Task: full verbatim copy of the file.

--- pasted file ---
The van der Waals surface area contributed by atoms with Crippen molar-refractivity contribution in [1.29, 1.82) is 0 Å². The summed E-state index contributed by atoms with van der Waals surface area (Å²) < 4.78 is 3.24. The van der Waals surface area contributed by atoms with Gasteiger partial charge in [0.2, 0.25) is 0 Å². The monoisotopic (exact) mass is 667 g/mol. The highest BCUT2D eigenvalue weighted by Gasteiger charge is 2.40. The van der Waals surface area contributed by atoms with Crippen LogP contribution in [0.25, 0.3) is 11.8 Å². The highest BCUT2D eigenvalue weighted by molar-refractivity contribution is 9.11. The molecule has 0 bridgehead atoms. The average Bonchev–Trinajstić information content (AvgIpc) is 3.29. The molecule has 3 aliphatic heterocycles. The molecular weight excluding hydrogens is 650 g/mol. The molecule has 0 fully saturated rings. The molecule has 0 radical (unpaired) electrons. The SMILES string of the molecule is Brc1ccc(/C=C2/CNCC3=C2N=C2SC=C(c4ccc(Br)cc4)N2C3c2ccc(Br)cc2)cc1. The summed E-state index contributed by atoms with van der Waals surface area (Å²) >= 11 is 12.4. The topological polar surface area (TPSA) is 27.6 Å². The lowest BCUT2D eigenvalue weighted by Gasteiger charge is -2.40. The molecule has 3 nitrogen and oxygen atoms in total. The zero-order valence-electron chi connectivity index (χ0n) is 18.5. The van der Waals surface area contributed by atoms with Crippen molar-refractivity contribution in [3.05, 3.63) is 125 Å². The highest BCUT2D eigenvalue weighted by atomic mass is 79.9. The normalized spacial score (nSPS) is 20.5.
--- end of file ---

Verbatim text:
The van der Waals surface area contributed by atoms with Crippen molar-refractivity contribution in [1.29, 1.82) is 0 Å². The summed E-state index contributed by atoms with van der Waals surface area (Å²) < 4.78 is 3.24. The van der Waals surface area contributed by atoms with Gasteiger partial charge in [0.2, 0.25) is 0 Å². The monoisotopic (exact) mass is 667 g/mol. The highest BCUT2D eigenvalue weighted by Gasteiger charge is 2.40. The van der Waals surface area contributed by atoms with Crippen LogP contribution in [0.25, 0.3) is 11.8 Å². The highest BCUT2D eigenvalue weighted by molar-refractivity contribution is 9.11. The molecule has 0 bridgehead atoms. The average Bonchev–Trinajstić information content (AvgIpc) is 3.29. The molecule has 3 aliphatic heterocycles. The molecular weight excluding hydrogens is 650 g/mol. The molecule has 0 fully saturated rings. The molecule has 0 radical (unpaired) electrons. The SMILES string of the molecule is Brc1ccc(/C=C2/CNCC3=C2N=C2SC=C(c4ccc(Br)cc4)N2C3c2ccc(Br)cc2)cc1. The summed E-state index contributed by atoms with van der Waals surface area (Å²) >= 11 is 12.4. The topological polar surface area (TPSA) is 27.6 Å². The lowest BCUT2D eigenvalue weighted by Gasteiger charge is -2.40. The molecule has 3 nitrogen and oxygen atoms in total. The zero-order valence-electron chi connectivity index (χ0n) is 18.5. The van der Waals surface area contributed by atoms with Crippen molar-refractivity contribution in [3.05, 3.63) is 125 Å². The highest BCUT2D eigenvalue weighted by atomic mass is 79.9. The normalized spacial score (nSPS) is 20.5.